Mexico (National Football)

Why Rafael Marquez Is Under the Most Pressure for Mexico at the World Cup

FILE - In this Nov. 13, 2013 file photo, Mexico's Rafael Marquez celebrates after scoring his team's 5th goal during a 2014 World Cup playoff first round match against New Zealand in Mexico City. If nothing unexpected happens, Marquez will be only the second Mexican to appear in four World Cups. (AP Photo/Eduardo Verdugo, File)
Eduardo Verdugo/Associated Press
Karla Villegas GamaFeatured ColumnistMarch 26, 2014

Rafael Marquez is by far the most experienced player on Miguel Herrera's side, however he will have a great deal of pressure during the World Cup.

Marquez became an icon in 2003 when he arrived in Barcelona after four successful seasons with Ligue 1 heavyweights Monaco.

The centre-back quickly became an undisputed starter and sometimes even played as a defensive midfielder, broadening his already bright reputation.

In his seven years in Spain he won it all. Four La Liga titles, three Supercopas de Espana, two UEFA Champions League and one Copa del Rey, UEFA Super Cup and a FIFA Club World Cup.

He became the stalwart of Mexico's defense, too. His leadership and fine touch put him in the spotlight quickly.

At age 35 Marquez is back in the national team. As of now, he is the only one who has already secured his spot in the World Cup squad. After a training session, Herrera told Mexican media last January:

I haven't secured a place to anybody, for me the only one who has a spot right now is Rafa Marquez, hoping he arrives in good shape (to Brazil) he will be the captain.

Fantastic, but Marquez is no longer a kid and his physical condition will be tested—especially against Cameroon and Brazil.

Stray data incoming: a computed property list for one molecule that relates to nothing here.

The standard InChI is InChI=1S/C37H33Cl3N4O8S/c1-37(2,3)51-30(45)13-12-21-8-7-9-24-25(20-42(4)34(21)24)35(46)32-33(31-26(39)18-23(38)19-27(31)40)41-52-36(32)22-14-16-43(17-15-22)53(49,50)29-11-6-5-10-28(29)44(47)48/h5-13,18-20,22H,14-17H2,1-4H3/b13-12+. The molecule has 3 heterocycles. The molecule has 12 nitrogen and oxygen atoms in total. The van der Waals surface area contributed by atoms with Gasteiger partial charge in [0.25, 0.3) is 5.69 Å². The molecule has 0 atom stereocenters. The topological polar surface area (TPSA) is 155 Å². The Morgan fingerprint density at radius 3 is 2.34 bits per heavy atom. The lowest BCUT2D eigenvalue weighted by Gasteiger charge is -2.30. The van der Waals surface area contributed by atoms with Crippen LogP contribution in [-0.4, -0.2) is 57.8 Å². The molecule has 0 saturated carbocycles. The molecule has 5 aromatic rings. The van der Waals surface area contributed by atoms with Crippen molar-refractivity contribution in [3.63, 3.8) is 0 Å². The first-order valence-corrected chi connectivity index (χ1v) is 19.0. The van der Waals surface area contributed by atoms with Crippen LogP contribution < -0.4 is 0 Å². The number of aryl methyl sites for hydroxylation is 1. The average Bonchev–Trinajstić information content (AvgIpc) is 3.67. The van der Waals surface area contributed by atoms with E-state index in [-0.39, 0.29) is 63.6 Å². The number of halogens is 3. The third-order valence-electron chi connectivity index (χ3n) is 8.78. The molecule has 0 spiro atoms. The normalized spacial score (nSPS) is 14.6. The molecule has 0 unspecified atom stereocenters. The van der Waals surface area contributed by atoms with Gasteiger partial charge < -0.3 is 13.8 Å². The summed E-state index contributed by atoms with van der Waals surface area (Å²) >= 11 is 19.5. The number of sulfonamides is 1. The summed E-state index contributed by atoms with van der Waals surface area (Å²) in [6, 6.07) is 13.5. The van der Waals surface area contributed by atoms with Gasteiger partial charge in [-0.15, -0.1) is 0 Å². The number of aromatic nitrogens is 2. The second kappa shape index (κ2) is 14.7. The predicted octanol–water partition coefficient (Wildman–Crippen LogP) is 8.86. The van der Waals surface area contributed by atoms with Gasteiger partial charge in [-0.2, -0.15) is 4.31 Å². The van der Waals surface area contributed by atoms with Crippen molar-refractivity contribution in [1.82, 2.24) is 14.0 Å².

The African side is strong and fast. The Indomitable Lions' age average is 26.2 years old and they have some promising footballers like Lorient's Vincent Aboubakar and Schalke's Joel Matip, plus established footballers such as Samuel Eto'o and Alex Song.

Cameroon may be weak in the back line, but the attacking zone is solid.

On the other hand, the host brings one of the strongest sides we have seen. Neymar is set to have his greatest performance with the national team after his display of talent and skill at the 2013 Confederations Cup. Add a midfield commanded by Oscar, Paulinho and Luiz Gustavo and the explosiveness and creativity come in bulk.

For what we have seen in the past five games, Mexico's defense is not prepared to come across these type of players.

Marquez proved that what he has in experience he lacks in fitness. He has been a standard bearer of Club Leon, hence appearing in two simultaneous tournaments: 2014 Clausura and the Copa Libertadores.

Physically, he is struggling. In El Tri's latest friendly against Nigeria, Emmanuel Emenike surpassed him constantly, his stride and strength were enough to expose the Mexican defender.

It is not only an issue of musculature. Herrera's 5-3-2 system gives the full-backs the chance to run through the flanks and join the attack, which leaves the centre-backs guarding the box by themselves.

In this task, Marquez partners with Hector Moreno, who has always been sharp, and Diego Reyes, who is not receiving much playing time with Porto. Francisco Rodriguez is an alternate partner, who is far from being the imposing footballer he used to be in 2010.

Herrera needs to find another consistent centre-back or the backbone will suffer a lot. Hence Marquez, hence Mexico.

If addressed correctly, this issue can be shut before the World Cup, but since Herrera has been calling basically the same defenders it seems like a long shot.

 

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